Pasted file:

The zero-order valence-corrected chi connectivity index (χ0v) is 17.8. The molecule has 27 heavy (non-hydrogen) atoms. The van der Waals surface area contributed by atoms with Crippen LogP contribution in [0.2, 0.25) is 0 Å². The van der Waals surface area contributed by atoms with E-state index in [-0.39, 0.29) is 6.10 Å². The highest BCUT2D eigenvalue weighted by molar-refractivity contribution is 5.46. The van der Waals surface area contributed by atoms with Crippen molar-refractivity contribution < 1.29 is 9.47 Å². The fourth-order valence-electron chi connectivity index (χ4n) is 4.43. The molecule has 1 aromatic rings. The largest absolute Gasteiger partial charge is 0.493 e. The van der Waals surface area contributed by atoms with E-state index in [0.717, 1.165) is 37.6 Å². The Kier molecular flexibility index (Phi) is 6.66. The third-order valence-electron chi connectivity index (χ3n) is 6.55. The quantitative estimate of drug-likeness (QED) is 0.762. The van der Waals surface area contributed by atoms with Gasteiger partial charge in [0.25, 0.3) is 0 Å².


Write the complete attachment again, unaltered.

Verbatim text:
The zero-order valence-corrected chi connectivity index (χ0v) is 17.8. The molecule has 27 heavy (non-hydrogen) atoms. The van der Waals surface area contributed by atoms with Crippen LogP contribution in [0.2, 0.25) is 0 Å². The van der Waals surface area contributed by atoms with E-state index in [-0.39, 0.29) is 6.10 Å². The highest BCUT2D eigenvalue weighted by molar-refractivity contribution is 5.46. The van der Waals surface area contributed by atoms with Crippen molar-refractivity contribution < 1.29 is 9.47 Å². The fourth-order valence-electron chi connectivity index (χ4n) is 4.43. The molecule has 1 aromatic rings. The largest absolute Gasteiger partial charge is 0.493 e. The van der Waals surface area contributed by atoms with E-state index in [0.717, 1.165) is 37.6 Å². The Kier molecular flexibility index (Phi) is 6.66. The third-order valence-electron chi connectivity index (χ3n) is 6.55. The quantitative estimate of drug-likeness (QED) is 0.762. The van der Waals surface area contributed by atoms with Gasteiger partial charge in [0.25, 0.3) is 0 Å².